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Quite possibly one of the most difficult things to do in your professional career is to change careers. It’s been said a person changes careers an average of 3 times in his or her lifetime. This may be by choice, often time it’s not, but nevertheless, navigating the difficult road on how to do so can be tricky. I will discuss some of the best practices that I have found helpful in my own experience and in my client’s.
1. Take inventory
What are you good at? What resonates with you? What are you passionate about? These are just some of the questions you should ask yourself when deciding how you want to move forward. Think back on the times in your previous professional experience when you felt most fulfilled. What was it exactly about what you did that you liked? Maybe it was not even part of your job but you did it anyway because you liked doing it. You found it rewarding. You felt fulfilled doing it and you were happy to do it despite it not being part of your job description. In short, what would be the one thing you would do for free if you could? Therein lies your sleeping passion waiting to be brought to life.
It’s a good rule of thumb to have at least 6 months of salary saved up when you’re in job search. This is even more important when you are transitioning careers. Because you are transitioning into a new industry, in most cases it is going to take more time to develop the necessary connections and resources. Before you enter into the unknowing job search, ask yourself these pivotal questions: Are you in a place in your life where you can make this kind of move? Do you have the resources you need? If you don’t, what do you need to do to get the resources you need or to get to a place you need to be?
Follow the age-old adage said by Robert Kiyosaki, “The richest people in the world look for and build networks, everyone else looks for work”. Essentially, the more people who know you, the better. Of course you would want to tap into you own personal network which includes friends, family, and connections you have made professionally thus far, but you also want to get out there and make new connections, as many as possible. People can’t help you if they don’t know what you’re trying to do; one of the best ways to get help is to offer your help without asking anything in return. Others are more willing to help those who have helped them in the past.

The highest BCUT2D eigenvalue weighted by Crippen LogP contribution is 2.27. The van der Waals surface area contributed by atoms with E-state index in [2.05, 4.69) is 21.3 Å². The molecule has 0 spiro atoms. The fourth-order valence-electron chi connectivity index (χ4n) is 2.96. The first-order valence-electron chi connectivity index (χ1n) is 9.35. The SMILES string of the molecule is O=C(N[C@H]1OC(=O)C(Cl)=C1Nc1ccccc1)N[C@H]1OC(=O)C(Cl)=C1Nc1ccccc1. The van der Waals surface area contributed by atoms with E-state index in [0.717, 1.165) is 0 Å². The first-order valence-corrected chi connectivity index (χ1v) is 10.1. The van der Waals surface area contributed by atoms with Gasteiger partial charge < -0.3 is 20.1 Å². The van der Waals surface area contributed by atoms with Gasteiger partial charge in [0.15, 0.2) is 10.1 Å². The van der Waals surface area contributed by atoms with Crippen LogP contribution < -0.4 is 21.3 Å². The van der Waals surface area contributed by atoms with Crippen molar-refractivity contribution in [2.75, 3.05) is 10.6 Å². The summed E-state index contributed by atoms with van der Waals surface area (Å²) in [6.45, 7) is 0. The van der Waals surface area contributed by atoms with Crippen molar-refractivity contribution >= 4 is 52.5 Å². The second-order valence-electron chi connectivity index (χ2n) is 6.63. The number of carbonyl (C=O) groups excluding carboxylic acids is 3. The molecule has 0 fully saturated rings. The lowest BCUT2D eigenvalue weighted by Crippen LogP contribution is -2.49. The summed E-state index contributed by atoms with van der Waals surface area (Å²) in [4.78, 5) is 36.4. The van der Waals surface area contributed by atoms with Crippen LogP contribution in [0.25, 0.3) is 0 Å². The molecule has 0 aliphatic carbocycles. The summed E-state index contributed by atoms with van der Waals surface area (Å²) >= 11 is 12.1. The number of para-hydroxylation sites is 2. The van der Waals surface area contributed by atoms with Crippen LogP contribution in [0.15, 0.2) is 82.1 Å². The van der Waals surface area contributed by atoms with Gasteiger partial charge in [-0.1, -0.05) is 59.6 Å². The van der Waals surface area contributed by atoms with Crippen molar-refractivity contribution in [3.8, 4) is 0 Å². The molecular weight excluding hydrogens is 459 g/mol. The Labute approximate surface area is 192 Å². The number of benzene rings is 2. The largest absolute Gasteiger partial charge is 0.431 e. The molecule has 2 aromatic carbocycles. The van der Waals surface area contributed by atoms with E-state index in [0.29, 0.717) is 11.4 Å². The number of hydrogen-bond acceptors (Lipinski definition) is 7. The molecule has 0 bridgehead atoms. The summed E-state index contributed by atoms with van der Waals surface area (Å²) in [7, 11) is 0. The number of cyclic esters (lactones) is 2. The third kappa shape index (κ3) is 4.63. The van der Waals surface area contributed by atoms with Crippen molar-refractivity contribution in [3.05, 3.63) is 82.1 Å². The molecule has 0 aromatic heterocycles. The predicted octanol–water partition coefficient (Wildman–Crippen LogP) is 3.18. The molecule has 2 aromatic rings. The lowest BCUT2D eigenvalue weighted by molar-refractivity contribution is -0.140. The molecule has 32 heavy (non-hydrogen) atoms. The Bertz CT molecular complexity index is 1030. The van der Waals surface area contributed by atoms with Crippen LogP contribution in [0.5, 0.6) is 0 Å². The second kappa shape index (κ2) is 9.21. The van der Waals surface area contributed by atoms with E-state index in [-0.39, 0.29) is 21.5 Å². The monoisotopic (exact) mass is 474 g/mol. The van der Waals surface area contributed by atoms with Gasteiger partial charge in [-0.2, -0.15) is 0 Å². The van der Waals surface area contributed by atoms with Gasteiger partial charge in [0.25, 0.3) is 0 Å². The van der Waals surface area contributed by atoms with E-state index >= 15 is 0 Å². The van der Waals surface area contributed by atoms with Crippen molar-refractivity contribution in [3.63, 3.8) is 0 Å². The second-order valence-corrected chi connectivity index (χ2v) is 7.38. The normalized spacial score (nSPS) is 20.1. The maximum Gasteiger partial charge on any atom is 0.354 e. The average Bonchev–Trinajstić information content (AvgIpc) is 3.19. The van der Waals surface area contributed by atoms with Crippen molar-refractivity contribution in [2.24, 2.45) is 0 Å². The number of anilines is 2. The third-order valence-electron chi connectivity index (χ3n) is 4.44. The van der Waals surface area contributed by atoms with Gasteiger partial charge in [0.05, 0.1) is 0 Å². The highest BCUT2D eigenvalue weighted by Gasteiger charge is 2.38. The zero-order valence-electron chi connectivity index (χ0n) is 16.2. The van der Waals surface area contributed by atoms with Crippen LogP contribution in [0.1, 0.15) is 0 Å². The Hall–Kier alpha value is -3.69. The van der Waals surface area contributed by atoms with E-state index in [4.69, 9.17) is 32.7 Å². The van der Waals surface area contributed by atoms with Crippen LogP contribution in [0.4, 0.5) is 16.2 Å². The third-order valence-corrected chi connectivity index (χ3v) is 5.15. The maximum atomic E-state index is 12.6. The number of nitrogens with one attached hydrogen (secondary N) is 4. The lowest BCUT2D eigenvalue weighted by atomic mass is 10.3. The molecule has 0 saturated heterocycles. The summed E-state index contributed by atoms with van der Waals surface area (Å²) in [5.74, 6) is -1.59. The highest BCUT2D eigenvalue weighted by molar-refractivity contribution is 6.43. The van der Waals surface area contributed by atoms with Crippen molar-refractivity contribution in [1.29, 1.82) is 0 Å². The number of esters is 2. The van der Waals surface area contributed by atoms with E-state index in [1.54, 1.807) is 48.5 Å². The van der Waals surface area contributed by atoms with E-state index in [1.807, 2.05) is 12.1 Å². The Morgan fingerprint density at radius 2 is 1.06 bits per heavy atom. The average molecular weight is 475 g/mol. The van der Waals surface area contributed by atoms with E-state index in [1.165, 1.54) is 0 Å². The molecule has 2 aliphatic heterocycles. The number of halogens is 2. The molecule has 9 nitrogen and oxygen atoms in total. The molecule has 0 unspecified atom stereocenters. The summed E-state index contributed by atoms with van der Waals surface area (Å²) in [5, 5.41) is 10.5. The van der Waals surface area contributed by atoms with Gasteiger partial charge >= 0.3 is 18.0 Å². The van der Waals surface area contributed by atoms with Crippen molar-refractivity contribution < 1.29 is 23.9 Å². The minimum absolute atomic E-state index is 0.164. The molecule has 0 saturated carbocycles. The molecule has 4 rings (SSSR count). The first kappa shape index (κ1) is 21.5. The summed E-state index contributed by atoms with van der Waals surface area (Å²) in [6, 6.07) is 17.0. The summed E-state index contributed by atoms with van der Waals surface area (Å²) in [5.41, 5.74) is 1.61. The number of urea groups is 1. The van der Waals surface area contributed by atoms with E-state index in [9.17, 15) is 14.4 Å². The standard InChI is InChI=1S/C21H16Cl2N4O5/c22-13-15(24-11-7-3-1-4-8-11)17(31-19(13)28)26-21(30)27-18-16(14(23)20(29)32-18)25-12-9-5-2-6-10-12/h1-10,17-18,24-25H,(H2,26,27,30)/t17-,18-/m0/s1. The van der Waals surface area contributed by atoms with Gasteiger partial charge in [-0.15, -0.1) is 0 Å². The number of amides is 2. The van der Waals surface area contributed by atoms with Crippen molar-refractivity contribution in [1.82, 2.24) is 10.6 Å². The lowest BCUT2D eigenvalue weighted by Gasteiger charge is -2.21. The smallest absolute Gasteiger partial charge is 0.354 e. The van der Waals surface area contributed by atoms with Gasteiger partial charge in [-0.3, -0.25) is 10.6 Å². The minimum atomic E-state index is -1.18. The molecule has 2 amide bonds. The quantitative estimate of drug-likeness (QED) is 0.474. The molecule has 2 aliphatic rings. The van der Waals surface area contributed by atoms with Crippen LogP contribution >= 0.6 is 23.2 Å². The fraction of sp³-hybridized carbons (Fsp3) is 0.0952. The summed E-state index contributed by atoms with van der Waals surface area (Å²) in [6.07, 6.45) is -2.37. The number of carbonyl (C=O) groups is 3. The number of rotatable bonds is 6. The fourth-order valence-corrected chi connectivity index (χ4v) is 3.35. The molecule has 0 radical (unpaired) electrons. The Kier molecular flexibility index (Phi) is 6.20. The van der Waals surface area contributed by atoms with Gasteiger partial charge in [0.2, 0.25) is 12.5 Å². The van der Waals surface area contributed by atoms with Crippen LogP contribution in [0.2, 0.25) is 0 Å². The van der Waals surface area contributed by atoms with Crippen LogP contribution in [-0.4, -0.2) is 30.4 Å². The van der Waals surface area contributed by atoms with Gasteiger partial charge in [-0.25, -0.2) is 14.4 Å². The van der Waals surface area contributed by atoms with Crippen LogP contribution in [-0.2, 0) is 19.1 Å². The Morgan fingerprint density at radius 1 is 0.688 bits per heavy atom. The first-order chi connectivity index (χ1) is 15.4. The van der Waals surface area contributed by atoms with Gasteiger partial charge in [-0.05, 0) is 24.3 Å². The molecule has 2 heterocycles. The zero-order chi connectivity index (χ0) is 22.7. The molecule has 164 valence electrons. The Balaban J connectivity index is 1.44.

4. Just do it
Volunteering can be a great way to bridge the gap of having no experience in a particular discipline or industry. Getting out there and just doing it, learning about it, and gaining valuable experience is a great way to know if the transition is right for you. For example, if you want to get into the graphic design industry, start volunteering your time shadowing a graphic designer at a non-profit. You will both gain the experience and make contacts in that industry.
These are just a few things to consider before making the jump into a new career. Above all, you must come to terms if transitioning is the right move for you. Use the resources available to you. Because in the end, doing something you love to do is the difference between “you have to get up and go to work” and “you want to get up and go to work”.
-Andrew R. Ko
Here is a great article on coaching I found and thought I would share with everyone. A lot of people I run into have questions about coaching this is a great source of information as shows how valuable it can be for people seeking develop both personally or professionally. “Wellness programs have been shown to provide approximately a 300% return on investment (ROI). In other words, companies who spend $1 in a wellness program (e.g., exercise clubs, personal trainers, smoking cessation workshops) earn $3 as a result of decreased turnover, fewer sick days, reduced health insurance costs, etc. It’s no wonder wellness programs have experienced such tremendous growth — it makes financial sense.”
I figure by now everyone has a list of resolutions in front of them… What ever they may be don’t worry, you don’t have to start them all at the same time. I have many myself and for most people these resolutions boil down to helping you become the best self you can be. You want to take positive and proactive steps to becoming your best self. That is why you’re here. I want to start the year on the topic of Emotional Intelligence. “Emotional Intelligence is the ability to sense, understand, and effectively apply the power and acumen of emotion as a source of human energy, information, connection, and influence. “ – Robert K. Cooper and Ayman Sawaf, Executive EQ